The worst-case scenario was a 50 percent tariff on bottled wine. That’s what most insiders in the Australian wine industry were thinking in fall 2020 after tensions spiked between the Chinese and Australian governments over the origins of COVID-19 and Australia’s ban on Huawei’s 5G network. Once again, it looked like the wine community was about to become collateral damage in a political dispute.
But when Chinese authorities announced a tariff of 218 percent? It was mind-boggling. “The tariffs were much higher than anyone anticipated,” admitted Rachel Triggs, general manager of corporate affairs and regulation for Wine Australia.
The trade fight was the latest blow to international winemakers working to build a market in China. Since Chinese Premier Li Peng praised the health benefits of wine during the National People’s Congress in 1996, the country’s growing economy and consumer population have attracted wineries from around the globe trying to gain a foothold. With 52 million wine drinkers and a total population of 1.44 billion, the growth potential is enormous.
But so is the risk: Beijing’s government is not afraid to actively intervene in the economy, cracking down on wine-loving, free-spending government officials and business leaders. Celebrities are its latest target, including an actor who owns five Bordeaux châteaus. Wines from Australia, the United States and France have all been caught up in international disputes that have nothing to do with grapes. A decade ago, China was projected to be the world’s second-biggest wine market by 2020. Instead it’s sixth, according to the International Organisation of Vine and Wine, an intergovernmental agency based in France.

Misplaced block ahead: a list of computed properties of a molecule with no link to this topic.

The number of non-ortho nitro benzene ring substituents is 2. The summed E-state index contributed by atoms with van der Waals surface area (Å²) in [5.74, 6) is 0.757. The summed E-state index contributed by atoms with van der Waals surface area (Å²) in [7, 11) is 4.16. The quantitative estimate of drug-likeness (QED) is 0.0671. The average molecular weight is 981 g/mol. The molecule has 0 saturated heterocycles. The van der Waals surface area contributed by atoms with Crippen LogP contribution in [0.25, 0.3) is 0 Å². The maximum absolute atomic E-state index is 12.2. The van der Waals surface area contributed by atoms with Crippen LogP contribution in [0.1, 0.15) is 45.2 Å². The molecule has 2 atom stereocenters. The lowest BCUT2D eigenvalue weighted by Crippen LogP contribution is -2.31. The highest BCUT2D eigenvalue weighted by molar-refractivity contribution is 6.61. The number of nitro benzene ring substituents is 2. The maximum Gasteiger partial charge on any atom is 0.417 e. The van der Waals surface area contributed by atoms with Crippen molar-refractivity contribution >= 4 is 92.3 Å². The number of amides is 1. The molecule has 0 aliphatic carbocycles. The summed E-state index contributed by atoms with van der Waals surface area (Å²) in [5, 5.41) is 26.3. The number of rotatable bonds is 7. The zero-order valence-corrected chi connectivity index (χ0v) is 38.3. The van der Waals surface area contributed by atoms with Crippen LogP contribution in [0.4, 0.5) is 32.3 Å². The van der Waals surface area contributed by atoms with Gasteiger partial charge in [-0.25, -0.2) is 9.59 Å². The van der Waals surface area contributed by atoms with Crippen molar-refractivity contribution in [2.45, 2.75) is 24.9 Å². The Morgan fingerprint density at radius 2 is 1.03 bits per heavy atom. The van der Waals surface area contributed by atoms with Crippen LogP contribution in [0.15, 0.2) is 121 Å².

With all these challenges, is China still worth it?
Pain Down Under
In 2015, China and Australia’s governments signed a free-trade agreement that began a phased removal of import tariffs on Australian wine, until they fell to zero in January 2019. Aussie winegrowers had every reason to believe they had the fastest-growing wine market in the world by the tail.
Ninety-five percent of the wine cargo heading across the South China Sea from Australia was premium red that year. Premium Aussie wine was so popular that Chinese merchants came to Australia to film live video feeds of harvest, winemaking and bottling so their clients could see for themselves that the wine was authentic, grown and bottled in Australia. “It wasn’t as big as people think, but it was significant—10 percent of our average production, 33 percent of exports in value and 13 percent of exports in volume,” said Triggs.
The tariffs, which went into effect in March 2021, were officially spurred by a complaint lodged by the China Alcoholic Drinks Association (CADA) against Australian producers. CADA alleged that Australia’s government was illegally subsidizing its wineries and that those wineries were “dumping” wines on the Chinese market—selling them below cost to gain market share.
Analysts speculated that the anti-dumping and anti-subsidy investigations were moves to protect China’s domestic brands from competition. “We’re confident that Australian wines weren’t dumped in the market,” said Triggs. And there was plenty of evidence that the moves were retaliation for a growing political divide between Beijing and Canberra.
Sales collapsed under the crushing tariffs, and competitors have quickly filled the void. “Chile has effectively replaced most of the volume left by Australia in the entry-level segment, while the premium [wine segment] has been absorbed by France and the rest of the world producing premium wines with some sort of recognition,” said Alberto Fernandez, managing partner of Torres China, which imports and distributes over 40 wine brands from around the world. Bordeaux, Burgundy, Italy and Spain have rebounded after dipping in recent years.